The final instalment in our blog series about digital transformation in banking, this week we’re focusing on going digitally native. Having already unpacked a “front end only” approach and a “wrap and digitise” strategy, we’ve showcased how banks can make cosmetics fixes without changing up any of the tech infrastructure. We’ve also unpacked how banks can take things a step further by upgrading different components as their needs evolve and the market develops.
If we think of these two strategies in an incremental fashion – the first is the simplest and easiest approach and the second is slightly more complex. This final path takes digital transformation to the most advanced level.
Going digitally native means creating a fully digital customer interface, supported by a fully digital and advanced back end.
Learn more about the digitally native approach, below.
- Banks that go digital native choose to go all in.
- They create a fully digital customer interface and back end.
- The approach delivers significant cost savings, mainly because of the benefits of cloud technology.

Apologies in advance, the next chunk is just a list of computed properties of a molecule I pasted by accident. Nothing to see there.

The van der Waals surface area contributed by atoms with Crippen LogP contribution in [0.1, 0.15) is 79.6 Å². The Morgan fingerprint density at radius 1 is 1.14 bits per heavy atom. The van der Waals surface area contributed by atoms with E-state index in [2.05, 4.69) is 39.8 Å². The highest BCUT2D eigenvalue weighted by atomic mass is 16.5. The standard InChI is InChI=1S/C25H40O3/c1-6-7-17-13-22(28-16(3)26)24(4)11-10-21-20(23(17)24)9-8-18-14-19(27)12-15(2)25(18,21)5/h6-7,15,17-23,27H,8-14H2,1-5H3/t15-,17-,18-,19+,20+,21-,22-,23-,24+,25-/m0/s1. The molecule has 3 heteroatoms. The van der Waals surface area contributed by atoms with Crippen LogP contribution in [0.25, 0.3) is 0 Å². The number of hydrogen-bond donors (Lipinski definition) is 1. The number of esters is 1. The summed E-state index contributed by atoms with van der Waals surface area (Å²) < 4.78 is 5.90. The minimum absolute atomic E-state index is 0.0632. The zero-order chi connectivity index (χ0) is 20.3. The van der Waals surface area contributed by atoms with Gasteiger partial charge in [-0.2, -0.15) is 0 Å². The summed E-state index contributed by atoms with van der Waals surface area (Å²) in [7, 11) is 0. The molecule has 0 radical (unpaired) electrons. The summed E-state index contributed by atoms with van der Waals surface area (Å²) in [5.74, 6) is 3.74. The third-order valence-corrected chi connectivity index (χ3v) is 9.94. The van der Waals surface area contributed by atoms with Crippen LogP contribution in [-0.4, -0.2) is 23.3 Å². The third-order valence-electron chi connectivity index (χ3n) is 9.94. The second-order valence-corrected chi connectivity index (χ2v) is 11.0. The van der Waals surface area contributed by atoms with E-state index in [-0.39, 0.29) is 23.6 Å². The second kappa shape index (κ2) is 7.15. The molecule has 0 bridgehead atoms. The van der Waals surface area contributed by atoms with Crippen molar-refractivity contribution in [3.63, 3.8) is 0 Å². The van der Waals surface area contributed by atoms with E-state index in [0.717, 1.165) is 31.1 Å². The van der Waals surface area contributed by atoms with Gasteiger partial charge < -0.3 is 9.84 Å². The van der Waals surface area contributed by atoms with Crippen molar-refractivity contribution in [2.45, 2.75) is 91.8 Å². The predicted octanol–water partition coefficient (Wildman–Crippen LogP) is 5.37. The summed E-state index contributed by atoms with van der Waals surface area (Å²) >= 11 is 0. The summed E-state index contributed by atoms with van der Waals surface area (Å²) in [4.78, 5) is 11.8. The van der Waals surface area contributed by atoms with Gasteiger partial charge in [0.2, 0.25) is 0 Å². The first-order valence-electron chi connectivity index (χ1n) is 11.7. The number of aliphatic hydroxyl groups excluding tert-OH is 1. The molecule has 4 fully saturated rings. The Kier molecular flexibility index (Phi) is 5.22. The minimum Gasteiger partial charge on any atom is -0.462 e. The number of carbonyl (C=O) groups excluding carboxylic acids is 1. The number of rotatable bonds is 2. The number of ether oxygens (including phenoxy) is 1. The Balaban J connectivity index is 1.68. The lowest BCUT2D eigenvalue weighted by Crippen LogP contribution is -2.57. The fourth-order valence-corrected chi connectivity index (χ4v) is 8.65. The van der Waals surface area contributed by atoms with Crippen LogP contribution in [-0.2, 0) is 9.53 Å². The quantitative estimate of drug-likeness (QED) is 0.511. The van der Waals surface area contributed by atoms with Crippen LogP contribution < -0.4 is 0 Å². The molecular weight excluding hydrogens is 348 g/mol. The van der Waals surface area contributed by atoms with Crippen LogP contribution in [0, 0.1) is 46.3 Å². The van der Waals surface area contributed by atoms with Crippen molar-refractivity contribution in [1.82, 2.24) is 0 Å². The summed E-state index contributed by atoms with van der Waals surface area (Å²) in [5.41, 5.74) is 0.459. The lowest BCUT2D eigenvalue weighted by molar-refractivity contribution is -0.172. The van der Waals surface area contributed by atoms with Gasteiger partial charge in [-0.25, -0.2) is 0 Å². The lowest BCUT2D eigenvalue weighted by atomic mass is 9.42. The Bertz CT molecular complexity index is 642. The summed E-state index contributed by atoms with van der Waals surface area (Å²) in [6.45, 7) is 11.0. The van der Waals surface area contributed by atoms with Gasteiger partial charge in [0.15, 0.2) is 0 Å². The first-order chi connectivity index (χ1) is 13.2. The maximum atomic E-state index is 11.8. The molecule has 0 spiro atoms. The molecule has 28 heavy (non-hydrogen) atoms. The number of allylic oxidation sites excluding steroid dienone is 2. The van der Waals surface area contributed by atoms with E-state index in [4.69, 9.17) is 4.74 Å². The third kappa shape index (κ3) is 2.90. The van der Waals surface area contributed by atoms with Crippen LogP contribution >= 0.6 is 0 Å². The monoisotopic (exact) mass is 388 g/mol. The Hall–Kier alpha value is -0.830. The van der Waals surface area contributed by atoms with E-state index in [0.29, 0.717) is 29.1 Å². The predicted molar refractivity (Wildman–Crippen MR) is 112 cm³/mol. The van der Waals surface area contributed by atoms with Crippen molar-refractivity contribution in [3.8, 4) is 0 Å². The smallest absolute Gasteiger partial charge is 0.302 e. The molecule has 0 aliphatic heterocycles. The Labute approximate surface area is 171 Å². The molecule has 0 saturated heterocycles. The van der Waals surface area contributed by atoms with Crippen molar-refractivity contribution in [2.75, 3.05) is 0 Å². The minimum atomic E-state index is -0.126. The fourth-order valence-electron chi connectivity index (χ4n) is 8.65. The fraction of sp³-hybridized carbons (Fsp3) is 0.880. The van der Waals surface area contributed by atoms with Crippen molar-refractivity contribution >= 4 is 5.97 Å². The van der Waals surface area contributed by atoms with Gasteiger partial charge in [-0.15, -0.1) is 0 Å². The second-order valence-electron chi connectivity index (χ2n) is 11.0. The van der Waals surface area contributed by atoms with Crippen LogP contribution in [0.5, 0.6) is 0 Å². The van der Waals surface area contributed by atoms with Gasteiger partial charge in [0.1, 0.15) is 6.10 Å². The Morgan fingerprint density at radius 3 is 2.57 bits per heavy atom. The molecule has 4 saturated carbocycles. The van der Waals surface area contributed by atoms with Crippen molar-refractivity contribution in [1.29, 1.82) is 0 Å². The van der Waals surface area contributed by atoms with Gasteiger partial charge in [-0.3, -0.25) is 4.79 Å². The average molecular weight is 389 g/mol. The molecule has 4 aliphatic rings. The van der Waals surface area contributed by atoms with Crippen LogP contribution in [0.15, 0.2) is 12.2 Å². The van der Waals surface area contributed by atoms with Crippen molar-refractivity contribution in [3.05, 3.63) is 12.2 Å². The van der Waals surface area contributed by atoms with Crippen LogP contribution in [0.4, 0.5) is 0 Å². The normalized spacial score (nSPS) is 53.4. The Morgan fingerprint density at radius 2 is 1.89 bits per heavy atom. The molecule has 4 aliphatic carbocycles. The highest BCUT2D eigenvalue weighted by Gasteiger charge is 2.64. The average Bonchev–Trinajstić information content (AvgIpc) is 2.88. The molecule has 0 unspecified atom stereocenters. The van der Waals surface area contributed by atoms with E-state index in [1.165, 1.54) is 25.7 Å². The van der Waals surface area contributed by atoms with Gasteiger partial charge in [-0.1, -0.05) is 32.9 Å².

- Going digitally native makes it possible to adapt to change quickly.
- It allows banks to test and iterate, rather than commit and hope things work out.
- Banks that typically choose this path, start out offering just a few products.
- Having a digital core and open architecture also allows for easier partnering with third parties, which expands the range of products and services a bank can offer.
From a customer perspective, a digitally native bank offers:
- Seamless experiences based on their needs.
- The option to use the channel of their choice to communicate with their bank.
- Simplified and more convenient banking processes, which takes the queues and hassle out of opening accounts or signing up for offerings, for example.
While fully digital banks may take some time to overtake their more established, and traditional, counterparts, the agile design of digital banks helps them stay ahead of their competitors and adapt quickly as the market changes.
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